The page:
• Recipients should have an obligation to disclose information on actual investments made and outcomes achieved in terms of GHG reductions and job creation/ retention (and other environmental benefits);
    • Participation should come with penalties and corrective actions if conditions are not met (e.g., grants are converted into loans if the commitment to net-zero has not been developed within a reasonable time period);
    • The government should make information publicly available on how fund recipients were selected and obligations that were placed on recipients, as well as how those obligations were met; and
    • The government should initiate timely monitoring and evaluation of programs within the first year in order to assess that funds are reaching the right types of applicants and projects to contribute to net-zero goals.
  • We also strongly encourage the federal government to consider the following criteria when establishing funding eligibility and selecting recipients:
    • Establishing prioritization criteria to maximize outcomes:
      • Projects with largest absolute GHG reduction and GHG reduction potential per dollar invested; and
      • Support should be based on a critical assessment of needs for proven solutions to achieve near-term reductions to reach Canada’s 2030 target versus strategically investing in those emerging technologies that makes most sense to reach Canada’s 2050 goal—or safe bets and wild cards as put forward by the Canadian Institute for Climate Choices.
    • Ensuring alignment with robust just transition principles [see recommendation on Just Transition, later in this document] to minimize and address negative impacts to workers.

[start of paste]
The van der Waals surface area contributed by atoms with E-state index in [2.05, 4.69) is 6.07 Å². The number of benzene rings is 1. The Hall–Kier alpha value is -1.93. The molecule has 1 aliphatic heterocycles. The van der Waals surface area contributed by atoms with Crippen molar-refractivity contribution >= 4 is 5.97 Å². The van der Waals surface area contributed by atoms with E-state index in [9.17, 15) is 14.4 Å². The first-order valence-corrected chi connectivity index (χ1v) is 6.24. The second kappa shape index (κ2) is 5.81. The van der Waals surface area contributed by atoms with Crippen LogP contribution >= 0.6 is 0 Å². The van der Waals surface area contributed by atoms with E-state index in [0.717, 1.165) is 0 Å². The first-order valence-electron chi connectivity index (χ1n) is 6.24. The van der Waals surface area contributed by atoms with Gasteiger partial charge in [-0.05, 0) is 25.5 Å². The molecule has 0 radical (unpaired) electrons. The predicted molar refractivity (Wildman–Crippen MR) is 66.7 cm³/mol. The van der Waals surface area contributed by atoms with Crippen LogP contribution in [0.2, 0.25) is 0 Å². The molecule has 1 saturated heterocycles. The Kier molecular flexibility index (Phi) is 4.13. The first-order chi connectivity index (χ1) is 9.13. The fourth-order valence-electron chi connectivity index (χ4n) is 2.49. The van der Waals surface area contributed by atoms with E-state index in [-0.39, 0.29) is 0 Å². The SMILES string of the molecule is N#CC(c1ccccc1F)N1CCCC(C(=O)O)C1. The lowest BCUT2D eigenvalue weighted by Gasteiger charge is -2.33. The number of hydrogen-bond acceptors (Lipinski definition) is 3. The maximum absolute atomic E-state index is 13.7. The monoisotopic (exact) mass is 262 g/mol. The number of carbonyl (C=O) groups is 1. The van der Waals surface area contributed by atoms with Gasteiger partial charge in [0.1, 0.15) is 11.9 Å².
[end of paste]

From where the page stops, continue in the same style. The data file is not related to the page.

• In particular, gaps for Indigenous engagement and inclusion have been identified in current federal climate and energy policies, programs, procurement, and infrastructure investment. Government spending in clean energy programs (such as the Net Zero Accelerator) should leverage opportunities for Indigenous participation and leadership in order to advance reconciliation, as recommended by Indigenous Clean Energy.
  • Considerations per stream of the Net Zero Accelerator and other targeted funding programs:
    • Automobile & aerospace: to accelerate transition to an emissions-free vehicle fleet, funding should be prioritized for zero-emission vehicles, rather than hybrids or plug-in hybrids;
    • Battery innovation: research has shown that the Net Zero Accelerator may not be the best funding for battery supply chain development, including due to project eligibility thresholds and pace of funding availability. Canada will need to take additional measures to promote “clean” battery supply chains, and can look to the EU’s proposed battery regulation for inspiration;
    • If the fund supports fuel switching projects for industrial processes that require high temperature, it should only support projects that adopt best in class carbon capture and storage technology. Coal with carbon capture projects should not be eligible. These investments should be accompanied by investments in renewable heat programs; and
    • Support should not be provided for projects and industries that are clearly incompatible with a net zero trajectory. Support should not create or lock in brown infrastructure, such as new infrastructure that increases capacity for emissions-intensive fossil fuel production.


Isabelle Turcotte –
Vanessa Corkal –